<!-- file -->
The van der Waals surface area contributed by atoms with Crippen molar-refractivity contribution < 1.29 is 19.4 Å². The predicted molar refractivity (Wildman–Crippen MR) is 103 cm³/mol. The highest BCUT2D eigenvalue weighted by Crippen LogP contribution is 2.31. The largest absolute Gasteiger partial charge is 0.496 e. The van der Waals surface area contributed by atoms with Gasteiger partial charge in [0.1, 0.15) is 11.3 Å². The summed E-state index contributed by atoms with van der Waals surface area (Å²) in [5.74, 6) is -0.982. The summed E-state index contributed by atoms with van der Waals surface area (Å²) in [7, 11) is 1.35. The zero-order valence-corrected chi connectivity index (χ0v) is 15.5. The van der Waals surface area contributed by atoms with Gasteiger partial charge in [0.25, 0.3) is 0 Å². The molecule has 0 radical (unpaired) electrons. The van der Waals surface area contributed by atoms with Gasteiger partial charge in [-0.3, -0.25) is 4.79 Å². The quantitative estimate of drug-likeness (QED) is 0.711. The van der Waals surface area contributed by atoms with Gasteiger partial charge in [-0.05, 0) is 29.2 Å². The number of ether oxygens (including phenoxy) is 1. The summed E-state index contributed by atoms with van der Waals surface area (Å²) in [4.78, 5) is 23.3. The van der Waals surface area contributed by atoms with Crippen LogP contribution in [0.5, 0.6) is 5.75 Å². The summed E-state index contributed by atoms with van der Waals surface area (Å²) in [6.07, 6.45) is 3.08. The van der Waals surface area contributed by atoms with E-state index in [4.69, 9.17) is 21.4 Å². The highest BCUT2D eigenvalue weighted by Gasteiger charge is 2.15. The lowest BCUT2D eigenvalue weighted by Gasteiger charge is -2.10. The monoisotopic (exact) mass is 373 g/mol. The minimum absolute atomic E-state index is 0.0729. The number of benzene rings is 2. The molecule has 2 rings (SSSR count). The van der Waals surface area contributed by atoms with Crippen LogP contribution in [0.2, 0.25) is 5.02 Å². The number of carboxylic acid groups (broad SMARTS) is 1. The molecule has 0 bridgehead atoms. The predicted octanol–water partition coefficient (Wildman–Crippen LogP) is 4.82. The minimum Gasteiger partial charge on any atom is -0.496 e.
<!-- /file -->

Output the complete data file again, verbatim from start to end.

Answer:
The van der Waals surface area contributed by atoms with Crippen molar-refractivity contribution < 1.29 is 19.4 Å². The predicted molar refractivity (Wildman–Crippen MR) is 103 cm³/mol. The highest BCUT2D eigenvalue weighted by Crippen LogP contribution is 2.31. The largest absolute Gasteiger partial charge is 0.496 e. The van der Waals surface area contributed by atoms with Gasteiger partial charge in [0.1, 0.15) is 11.3 Å². The summed E-state index contributed by atoms with van der Waals surface area (Å²) in [5.74, 6) is -0.982. The summed E-state index contributed by atoms with van der Waals surface area (Å²) in [7, 11) is 1.35. The zero-order valence-corrected chi connectivity index (χ0v) is 15.5. The van der Waals surface area contributed by atoms with Gasteiger partial charge in [0.25, 0.3) is 0 Å². The molecule has 0 radical (unpaired) electrons. The van der Waals surface area contributed by atoms with Gasteiger partial charge in [-0.3, -0.25) is 4.79 Å². The quantitative estimate of drug-likeness (QED) is 0.711. The van der Waals surface area contributed by atoms with Gasteiger partial charge in [-0.05, 0) is 29.2 Å². The number of ether oxygens (including phenoxy) is 1. The summed E-state index contributed by atoms with van der Waals surface area (Å²) in [4.78, 5) is 23.3. The van der Waals surface area contributed by atoms with Crippen LogP contribution in [0.5, 0.6) is 5.75 Å². The summed E-state index contributed by atoms with van der Waals surface area (Å²) in [6.07, 6.45) is 3.08. The van der Waals surface area contributed by atoms with E-state index in [4.69, 9.17) is 21.4 Å². The highest BCUT2D eigenvalue weighted by Gasteiger charge is 2.15. The lowest BCUT2D eigenvalue weighted by Gasteiger charge is -2.10. The monoisotopic (exact) mass is 373 g/mol. The minimum absolute atomic E-state index is 0.0729. The number of benzene rings is 2. The molecule has 2 rings (SSSR count). The van der Waals surface area contributed by atoms with Crippen LogP contribution in [0.2, 0.25) is 5.02 Å². The number of carboxylic acid groups (broad SMARTS) is 1. The molecule has 0 bridgehead atoms. The predicted octanol–water partition coefficient (Wildman–Crippen LogP) is 4.82. The minimum Gasteiger partial charge on any atom is -0.496 e.